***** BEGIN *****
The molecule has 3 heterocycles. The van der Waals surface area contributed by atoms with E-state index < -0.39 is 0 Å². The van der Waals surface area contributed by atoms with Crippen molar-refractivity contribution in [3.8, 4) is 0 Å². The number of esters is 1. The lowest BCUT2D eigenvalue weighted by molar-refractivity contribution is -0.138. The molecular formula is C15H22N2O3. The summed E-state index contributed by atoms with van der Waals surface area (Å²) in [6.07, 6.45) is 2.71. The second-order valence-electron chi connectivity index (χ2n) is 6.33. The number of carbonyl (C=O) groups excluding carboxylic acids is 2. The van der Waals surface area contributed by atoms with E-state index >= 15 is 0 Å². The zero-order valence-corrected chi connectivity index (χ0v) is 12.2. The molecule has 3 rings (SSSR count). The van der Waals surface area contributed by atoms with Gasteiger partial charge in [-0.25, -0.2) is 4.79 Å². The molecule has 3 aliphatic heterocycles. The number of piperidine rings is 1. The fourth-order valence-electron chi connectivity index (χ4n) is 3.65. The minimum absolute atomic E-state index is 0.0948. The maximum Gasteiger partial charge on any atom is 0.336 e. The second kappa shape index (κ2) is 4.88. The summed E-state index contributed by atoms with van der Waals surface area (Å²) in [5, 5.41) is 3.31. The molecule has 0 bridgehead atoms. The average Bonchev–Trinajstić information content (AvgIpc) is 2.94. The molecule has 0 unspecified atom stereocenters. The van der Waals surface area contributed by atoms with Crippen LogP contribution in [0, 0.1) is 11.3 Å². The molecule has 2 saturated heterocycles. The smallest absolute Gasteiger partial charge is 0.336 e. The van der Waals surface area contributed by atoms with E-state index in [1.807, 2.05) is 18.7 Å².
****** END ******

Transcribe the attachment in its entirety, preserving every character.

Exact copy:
The molecule has 3 heterocycles. The van der Waals surface area contributed by atoms with E-state index < -0.39 is 0 Å². The van der Waals surface area contributed by atoms with Crippen molar-refractivity contribution in [3.8, 4) is 0 Å². The number of esters is 1. The lowest BCUT2D eigenvalue weighted by molar-refractivity contribution is -0.138. The molecular formula is C15H22N2O3. The summed E-state index contributed by atoms with van der Waals surface area (Å²) in [6.07, 6.45) is 2.71. The second-order valence-electron chi connectivity index (χ2n) is 6.33. The number of carbonyl (C=O) groups excluding carboxylic acids is 2. The van der Waals surface area contributed by atoms with E-state index >= 15 is 0 Å². The zero-order valence-corrected chi connectivity index (χ0v) is 12.2. The molecule has 3 rings (SSSR count). The van der Waals surface area contributed by atoms with Gasteiger partial charge in [-0.25, -0.2) is 4.79 Å². The molecule has 3 aliphatic heterocycles. The number of piperidine rings is 1. The fourth-order valence-electron chi connectivity index (χ4n) is 3.65. The minimum absolute atomic E-state index is 0.0948. The maximum Gasteiger partial charge on any atom is 0.336 e. The second kappa shape index (κ2) is 4.88. The summed E-state index contributed by atoms with van der Waals surface area (Å²) in [5, 5.41) is 3.31. The molecule has 0 bridgehead atoms. The average Bonchev–Trinajstić information content (AvgIpc) is 2.94. The molecule has 0 unspecified atom stereocenters. The van der Waals surface area contributed by atoms with Crippen LogP contribution in [0, 0.1) is 11.3 Å². The molecule has 2 saturated heterocycles. The smallest absolute Gasteiger partial charge is 0.336 e. The van der Waals surface area contributed by atoms with E-state index in [1.807, 2.05) is 18.7 Å².